“That makes the idea of sex so much more sacred.”Different views of gender roles can also complicate a relationship, Summer says.Summer says she disagrees with her boyfriend’s belief that he is responsible for supporting her when she begins law school in the fall and he enters the work force.“I think it’s my financial responsibility,” she says.She says that when she ran for the position of Hillel President last year, some notable people in the community expressed concern over her involvement in an interfaith relationship.“It was not a huge issue,” she said, “but it was something that I had to justify.”Many Harvard Jewish students say that both dating and marrying within the faith are important to them.“I think that dating within the faith..a strong value that many Jews have.To have the president or the moral leader of the community not acting in line with that value is a questionable thing,” Summer said. GOD Some students say that having a partner of a different faith or with a different level of commitment to the faith may interfere with their own relationship with God. Gillis ’08, a Protestant from an Evangelical background, says the importance of shared religious beliefs is emphasized in The New Testament.But the choice to date someone may have unexpected implications—especially if that person does not share your religion, Summer says. Bhaskarabhatla ’09, who is Hindu, says he thinks “a relationship shouldn’t focus on a person’s religious tradition and background but mainly on personal characteristics and compatibility.” His parents would not agree.Faced with these complexities, many students say they will not date members of other religions, and those who say they are willing to do so admit it isn’t always easy. Interfaith dating forces many students to make a difficult choice: conceal their relationship from their parents, or face fighting with them about it, Bhaskarabhatla says.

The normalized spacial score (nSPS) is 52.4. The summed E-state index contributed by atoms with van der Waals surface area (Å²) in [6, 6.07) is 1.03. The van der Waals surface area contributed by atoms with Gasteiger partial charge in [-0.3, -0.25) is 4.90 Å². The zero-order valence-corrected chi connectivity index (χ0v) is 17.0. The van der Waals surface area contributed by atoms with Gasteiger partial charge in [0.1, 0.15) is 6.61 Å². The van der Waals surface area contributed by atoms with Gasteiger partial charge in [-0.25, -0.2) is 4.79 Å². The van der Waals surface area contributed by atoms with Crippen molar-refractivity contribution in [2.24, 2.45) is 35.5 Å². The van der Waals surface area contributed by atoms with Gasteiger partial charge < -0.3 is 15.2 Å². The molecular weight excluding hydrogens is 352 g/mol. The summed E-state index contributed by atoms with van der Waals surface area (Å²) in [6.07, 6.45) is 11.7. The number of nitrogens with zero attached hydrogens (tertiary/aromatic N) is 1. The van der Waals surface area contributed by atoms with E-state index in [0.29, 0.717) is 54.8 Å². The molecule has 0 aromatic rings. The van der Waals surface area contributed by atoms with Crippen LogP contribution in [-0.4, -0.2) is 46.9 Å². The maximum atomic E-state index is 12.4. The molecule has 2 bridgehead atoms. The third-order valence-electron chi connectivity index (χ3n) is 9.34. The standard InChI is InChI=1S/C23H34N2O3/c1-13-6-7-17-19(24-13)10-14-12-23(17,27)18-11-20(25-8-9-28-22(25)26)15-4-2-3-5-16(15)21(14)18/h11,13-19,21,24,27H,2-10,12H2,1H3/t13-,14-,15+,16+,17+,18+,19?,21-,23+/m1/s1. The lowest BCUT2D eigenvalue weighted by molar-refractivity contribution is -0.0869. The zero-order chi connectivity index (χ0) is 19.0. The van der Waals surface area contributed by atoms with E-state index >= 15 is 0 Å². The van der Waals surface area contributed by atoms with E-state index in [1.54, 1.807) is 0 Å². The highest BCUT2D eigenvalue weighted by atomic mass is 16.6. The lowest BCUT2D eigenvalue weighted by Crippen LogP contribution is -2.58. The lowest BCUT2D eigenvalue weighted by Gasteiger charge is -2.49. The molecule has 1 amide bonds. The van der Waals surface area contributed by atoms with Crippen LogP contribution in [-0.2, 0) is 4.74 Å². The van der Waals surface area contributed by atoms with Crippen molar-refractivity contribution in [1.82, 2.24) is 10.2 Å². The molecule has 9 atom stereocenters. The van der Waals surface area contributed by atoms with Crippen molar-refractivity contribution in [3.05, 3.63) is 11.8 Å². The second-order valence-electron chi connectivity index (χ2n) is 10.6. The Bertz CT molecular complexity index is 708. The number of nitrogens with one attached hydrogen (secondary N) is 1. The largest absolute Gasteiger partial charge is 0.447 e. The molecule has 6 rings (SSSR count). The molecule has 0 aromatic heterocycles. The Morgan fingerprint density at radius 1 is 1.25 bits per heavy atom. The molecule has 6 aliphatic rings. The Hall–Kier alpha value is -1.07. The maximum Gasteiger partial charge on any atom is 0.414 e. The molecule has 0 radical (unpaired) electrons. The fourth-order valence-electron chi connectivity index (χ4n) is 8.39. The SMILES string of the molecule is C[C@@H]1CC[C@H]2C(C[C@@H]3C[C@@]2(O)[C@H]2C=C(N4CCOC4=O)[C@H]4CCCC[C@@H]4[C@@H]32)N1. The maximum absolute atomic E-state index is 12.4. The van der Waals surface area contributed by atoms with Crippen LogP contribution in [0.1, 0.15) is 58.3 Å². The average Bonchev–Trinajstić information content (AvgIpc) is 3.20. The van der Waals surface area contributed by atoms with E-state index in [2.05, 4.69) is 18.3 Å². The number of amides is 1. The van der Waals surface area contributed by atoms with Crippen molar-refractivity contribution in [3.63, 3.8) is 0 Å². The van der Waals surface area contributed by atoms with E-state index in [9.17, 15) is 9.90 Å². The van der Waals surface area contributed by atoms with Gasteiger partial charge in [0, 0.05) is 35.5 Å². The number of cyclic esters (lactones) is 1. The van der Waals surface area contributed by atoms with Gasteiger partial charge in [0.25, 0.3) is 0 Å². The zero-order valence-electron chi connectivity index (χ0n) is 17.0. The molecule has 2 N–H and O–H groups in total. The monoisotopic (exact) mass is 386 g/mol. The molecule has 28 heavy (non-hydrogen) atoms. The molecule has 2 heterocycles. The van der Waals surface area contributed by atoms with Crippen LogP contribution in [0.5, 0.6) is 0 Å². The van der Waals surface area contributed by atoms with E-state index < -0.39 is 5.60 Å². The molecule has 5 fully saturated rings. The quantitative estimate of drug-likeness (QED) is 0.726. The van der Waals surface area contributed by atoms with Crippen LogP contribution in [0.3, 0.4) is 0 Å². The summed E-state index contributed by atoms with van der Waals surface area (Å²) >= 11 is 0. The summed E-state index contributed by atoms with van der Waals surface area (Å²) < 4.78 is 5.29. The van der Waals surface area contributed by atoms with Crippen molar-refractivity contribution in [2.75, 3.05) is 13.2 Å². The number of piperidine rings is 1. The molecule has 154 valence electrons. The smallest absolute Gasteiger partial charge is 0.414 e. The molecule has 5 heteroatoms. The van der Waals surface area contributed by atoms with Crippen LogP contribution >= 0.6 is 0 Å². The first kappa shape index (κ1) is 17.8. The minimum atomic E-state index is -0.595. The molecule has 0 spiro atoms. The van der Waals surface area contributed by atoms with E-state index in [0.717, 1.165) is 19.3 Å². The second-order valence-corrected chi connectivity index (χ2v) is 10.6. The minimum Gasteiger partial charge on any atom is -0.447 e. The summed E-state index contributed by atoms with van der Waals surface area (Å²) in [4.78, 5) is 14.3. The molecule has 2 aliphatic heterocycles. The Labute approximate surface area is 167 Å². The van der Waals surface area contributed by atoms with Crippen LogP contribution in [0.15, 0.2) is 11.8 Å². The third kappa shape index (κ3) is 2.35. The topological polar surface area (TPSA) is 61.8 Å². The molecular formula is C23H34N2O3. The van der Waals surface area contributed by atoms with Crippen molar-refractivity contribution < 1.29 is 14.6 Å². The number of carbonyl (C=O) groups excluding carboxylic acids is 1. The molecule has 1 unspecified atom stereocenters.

In deciding who they want to date, most college students say they do not think about marriage or children.
And I think it is very unlikely that we’ll raise our children as atheists,” she says.
‘MISSIONARY DATING’ Despite these complications, some students are willing to pursue interfaith relationships.
Madubata ’06, an Episcopalian.“Christians consider sex to be something more than some pleasurable act.
It’s an actual union between two people becoming one,” Madubata says.